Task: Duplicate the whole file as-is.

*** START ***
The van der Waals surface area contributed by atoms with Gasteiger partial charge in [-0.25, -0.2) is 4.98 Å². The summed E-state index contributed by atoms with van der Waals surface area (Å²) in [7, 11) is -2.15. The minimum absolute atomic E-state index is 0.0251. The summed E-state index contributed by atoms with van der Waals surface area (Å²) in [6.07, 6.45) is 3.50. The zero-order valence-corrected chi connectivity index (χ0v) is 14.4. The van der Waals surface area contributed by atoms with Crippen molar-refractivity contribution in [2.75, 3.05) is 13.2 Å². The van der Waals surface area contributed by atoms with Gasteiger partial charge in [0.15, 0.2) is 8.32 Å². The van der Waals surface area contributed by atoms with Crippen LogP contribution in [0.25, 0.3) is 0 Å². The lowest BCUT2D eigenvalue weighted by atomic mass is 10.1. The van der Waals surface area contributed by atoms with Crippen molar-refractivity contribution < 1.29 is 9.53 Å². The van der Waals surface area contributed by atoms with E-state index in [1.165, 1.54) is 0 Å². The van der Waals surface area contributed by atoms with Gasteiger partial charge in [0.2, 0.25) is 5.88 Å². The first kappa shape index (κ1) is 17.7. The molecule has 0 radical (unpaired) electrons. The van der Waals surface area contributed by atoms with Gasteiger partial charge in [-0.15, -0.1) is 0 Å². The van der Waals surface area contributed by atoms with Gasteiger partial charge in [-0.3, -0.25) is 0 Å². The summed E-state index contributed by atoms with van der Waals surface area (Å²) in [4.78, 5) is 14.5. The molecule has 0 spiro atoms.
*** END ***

The van der Waals surface area contributed by atoms with Gasteiger partial charge in [-0.25, -0.2) is 4.98 Å². The summed E-state index contributed by atoms with van der Waals surface area (Å²) in [7, 11) is -2.15. The minimum absolute atomic E-state index is 0.0251. The summed E-state index contributed by atoms with van der Waals surface area (Å²) in [6.07, 6.45) is 3.50. The zero-order valence-corrected chi connectivity index (χ0v) is 14.4. The van der Waals surface area contributed by atoms with Crippen molar-refractivity contribution in [2.75, 3.05) is 13.2 Å². The van der Waals surface area contributed by atoms with Gasteiger partial charge in [0.15, 0.2) is 8.32 Å². The van der Waals surface area contributed by atoms with Crippen LogP contribution in [0.25, 0.3) is 0 Å². The lowest BCUT2D eigenvalue weighted by atomic mass is 10.1. The van der Waals surface area contributed by atoms with Crippen molar-refractivity contribution < 1.29 is 9.53 Å². The van der Waals surface area contributed by atoms with E-state index in [1.165, 1.54) is 0 Å². The van der Waals surface area contributed by atoms with Gasteiger partial charge in [0.2, 0.25) is 5.88 Å². The first kappa shape index (κ1) is 17.7. The molecule has 0 radical (unpaired) electrons. The van der Waals surface area contributed by atoms with Gasteiger partial charge in [-0.15, -0.1) is 0 Å². The van der Waals surface area contributed by atoms with Gasteiger partial charge in [-0.3, -0.25) is 0 Å². The summed E-state index contributed by atoms with van der Waals surface area (Å²) in [4.78, 5) is 14.5. The molecule has 0 spiro atoms.